We were there to discuss a big industry topic—personalization. The global brands we spoke with acknowledged the importance of meeting the consumer where they are at and on their terms, but also realize technology solutions can’t succeed if they impart a barrier to the enjoyment, ritual, or ease of access. Any technology, no matter how clever, must account for both the realities of the situation, and the user’s perception of its role in the job to be done. Technology isn’t a replacement for quality, it’s simply a multiplier, helping enable better customer experience, performance, awareness, adaptability, etc. As always, high-quality efficacious products are at the heart of the user experience, which means the partnership between beauty experts (those who truly understand beauty) and technologists is key to the success in this new digital era. Users are constantly (and subconsciously) looking for the best functional, emotional, and cost optimized solution, and beauty products are no exception. We enjoyed chatting about these topics with Lori Haram (Estee Lauder) and Carla Ruiz (Shiseido), who understand this consumer and market dynamic well, and other companies actively looking at how technology and the user experience can compliment each other.

  • There were many interesting companies and presentations. Mixed in the many small companies led by incredible people were a few ideas that stood out: SkinSafe is a company born out of the Mayo clinic by a physician trying to help his dad find skincare products that would not irritate his skin.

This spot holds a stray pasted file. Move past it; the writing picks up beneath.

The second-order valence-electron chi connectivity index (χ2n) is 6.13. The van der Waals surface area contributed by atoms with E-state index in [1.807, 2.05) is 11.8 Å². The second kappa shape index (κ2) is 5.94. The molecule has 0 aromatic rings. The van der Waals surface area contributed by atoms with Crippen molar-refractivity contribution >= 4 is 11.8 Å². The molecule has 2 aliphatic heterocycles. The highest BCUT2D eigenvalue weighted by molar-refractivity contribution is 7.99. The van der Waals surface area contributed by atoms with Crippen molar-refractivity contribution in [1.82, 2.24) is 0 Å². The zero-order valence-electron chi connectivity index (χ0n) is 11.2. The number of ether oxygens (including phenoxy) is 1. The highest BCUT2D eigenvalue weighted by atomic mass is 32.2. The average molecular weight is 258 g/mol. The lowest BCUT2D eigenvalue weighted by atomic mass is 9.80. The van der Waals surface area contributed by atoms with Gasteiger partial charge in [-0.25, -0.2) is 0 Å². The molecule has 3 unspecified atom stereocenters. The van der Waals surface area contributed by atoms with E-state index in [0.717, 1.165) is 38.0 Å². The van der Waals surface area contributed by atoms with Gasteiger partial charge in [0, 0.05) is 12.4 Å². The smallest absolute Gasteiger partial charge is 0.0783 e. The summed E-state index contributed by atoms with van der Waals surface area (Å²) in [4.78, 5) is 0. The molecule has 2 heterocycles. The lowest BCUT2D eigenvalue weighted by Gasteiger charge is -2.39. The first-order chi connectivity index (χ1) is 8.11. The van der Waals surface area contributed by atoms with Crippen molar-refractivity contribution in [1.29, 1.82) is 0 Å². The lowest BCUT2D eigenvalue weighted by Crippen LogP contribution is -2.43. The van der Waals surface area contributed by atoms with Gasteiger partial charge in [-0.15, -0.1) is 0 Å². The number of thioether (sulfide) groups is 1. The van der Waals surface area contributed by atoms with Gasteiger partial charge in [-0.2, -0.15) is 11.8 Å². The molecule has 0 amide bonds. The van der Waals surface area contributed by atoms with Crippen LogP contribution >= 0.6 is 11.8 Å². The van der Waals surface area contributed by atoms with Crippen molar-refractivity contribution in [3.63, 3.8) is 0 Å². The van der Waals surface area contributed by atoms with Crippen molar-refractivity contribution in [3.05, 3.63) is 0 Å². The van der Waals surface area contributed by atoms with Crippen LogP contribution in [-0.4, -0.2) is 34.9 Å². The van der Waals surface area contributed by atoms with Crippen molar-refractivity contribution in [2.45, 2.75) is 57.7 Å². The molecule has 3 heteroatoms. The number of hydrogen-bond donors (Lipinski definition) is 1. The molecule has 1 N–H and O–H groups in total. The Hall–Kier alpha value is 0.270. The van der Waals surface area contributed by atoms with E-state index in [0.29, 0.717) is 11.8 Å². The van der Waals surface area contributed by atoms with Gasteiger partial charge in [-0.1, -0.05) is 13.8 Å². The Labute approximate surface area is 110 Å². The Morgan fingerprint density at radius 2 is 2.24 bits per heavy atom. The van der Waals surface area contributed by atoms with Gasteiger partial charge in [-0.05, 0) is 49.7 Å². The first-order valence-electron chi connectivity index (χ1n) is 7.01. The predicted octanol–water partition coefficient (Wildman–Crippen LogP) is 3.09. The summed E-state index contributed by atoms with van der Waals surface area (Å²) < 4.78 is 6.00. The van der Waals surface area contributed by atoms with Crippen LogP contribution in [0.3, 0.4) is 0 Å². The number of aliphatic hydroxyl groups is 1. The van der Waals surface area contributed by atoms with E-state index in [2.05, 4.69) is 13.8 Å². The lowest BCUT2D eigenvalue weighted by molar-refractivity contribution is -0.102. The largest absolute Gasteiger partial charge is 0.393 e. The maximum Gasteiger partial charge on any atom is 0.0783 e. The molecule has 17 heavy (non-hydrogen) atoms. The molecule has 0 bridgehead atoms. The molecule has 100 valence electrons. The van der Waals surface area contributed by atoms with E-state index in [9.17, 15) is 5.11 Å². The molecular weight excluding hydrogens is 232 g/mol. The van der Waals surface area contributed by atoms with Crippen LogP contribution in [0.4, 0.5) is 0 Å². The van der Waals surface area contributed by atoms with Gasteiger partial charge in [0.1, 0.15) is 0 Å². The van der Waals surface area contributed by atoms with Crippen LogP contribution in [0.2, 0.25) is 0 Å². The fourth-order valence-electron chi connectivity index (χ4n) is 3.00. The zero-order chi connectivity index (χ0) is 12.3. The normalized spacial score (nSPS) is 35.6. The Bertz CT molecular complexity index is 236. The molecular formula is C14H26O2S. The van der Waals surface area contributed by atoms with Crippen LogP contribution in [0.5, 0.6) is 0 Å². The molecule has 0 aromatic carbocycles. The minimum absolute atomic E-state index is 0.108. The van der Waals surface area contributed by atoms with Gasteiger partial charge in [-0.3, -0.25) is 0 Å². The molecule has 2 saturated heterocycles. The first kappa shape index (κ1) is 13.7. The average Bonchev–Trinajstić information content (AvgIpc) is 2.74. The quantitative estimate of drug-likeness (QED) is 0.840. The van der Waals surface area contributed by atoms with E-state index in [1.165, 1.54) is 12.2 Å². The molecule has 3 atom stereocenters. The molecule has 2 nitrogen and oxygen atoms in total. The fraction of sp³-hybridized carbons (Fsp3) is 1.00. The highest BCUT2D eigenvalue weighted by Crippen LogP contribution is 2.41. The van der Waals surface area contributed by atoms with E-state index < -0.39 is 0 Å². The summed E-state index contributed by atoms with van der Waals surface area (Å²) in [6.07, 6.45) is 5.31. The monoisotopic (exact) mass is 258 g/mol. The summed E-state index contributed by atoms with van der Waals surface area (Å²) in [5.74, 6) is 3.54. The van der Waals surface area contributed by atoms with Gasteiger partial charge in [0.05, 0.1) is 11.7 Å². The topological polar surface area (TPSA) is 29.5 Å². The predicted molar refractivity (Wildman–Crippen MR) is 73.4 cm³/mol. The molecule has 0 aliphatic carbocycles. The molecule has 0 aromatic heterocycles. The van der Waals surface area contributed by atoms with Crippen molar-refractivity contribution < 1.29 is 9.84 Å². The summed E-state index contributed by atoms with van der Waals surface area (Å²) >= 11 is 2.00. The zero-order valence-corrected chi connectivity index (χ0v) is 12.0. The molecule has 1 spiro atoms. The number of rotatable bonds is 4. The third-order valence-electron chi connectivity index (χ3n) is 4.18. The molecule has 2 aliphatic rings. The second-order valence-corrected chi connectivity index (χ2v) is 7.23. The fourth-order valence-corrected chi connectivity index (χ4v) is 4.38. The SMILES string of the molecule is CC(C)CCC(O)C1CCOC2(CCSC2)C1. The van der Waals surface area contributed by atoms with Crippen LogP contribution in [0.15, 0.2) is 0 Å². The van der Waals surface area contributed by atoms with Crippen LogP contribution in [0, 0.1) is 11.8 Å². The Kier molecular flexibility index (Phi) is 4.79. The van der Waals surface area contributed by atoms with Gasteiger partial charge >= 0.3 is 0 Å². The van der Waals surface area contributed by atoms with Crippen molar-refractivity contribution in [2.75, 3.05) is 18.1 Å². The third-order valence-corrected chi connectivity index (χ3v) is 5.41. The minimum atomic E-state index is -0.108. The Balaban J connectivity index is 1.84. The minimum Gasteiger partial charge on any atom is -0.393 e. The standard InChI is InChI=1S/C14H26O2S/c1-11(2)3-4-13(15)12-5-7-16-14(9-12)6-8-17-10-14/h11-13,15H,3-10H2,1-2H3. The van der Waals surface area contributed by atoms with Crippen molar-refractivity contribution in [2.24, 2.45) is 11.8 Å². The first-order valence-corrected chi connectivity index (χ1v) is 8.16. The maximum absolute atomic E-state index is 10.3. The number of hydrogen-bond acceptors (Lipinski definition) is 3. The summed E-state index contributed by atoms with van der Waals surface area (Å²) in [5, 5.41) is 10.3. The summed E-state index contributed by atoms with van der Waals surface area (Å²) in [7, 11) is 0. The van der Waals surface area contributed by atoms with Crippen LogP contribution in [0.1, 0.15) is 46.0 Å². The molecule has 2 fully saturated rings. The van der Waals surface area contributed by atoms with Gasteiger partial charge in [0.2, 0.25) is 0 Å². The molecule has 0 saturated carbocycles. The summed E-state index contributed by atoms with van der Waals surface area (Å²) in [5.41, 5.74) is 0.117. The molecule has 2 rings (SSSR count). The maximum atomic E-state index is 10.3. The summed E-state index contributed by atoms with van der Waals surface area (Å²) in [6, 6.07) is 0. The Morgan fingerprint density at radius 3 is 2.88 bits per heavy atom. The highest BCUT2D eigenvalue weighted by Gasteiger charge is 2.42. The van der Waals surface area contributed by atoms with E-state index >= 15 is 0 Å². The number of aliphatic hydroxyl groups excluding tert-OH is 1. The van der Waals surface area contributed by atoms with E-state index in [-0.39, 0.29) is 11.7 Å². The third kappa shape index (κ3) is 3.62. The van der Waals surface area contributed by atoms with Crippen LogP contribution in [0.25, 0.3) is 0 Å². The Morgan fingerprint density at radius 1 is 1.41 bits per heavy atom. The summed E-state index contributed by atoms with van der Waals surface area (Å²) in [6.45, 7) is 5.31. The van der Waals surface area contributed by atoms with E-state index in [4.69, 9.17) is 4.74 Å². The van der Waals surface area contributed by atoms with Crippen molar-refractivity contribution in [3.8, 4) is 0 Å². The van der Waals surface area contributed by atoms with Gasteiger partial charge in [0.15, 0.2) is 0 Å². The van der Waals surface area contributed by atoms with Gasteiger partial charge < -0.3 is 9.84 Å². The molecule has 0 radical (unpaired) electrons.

• Jennifer Yen, who was a former TV Power Ranger who had suffered embarrassing skin issues due to heavy show make-up, and several women who suffered skin issues due to pregnancy and hormonal imbalances, founded YENSA and Pur-lisse as a result.  
  • Dr Heather Rodgers, after treating thousands of patients with skin issues and injuries, had seen what worked and what didn’t. This compelled her to create something better. Founding Doctor Rogers, while being both a full-time dermatologist and mom, she successfully created a growing line of skin care products that are both good for your skin and the world.  
  • And last but not least, Judith August, a legendary model and beauty company founder who has been in the industry for over 35 years, had an insightful perspective on her experience in beauty.  

So many companies, and so many stories, but all one thing in common—how to become relevant and noticed in an exceedingly digital world led by online micro and macro influencers and an omnichannel strategy that balances direct to consumer and specialty retail channels.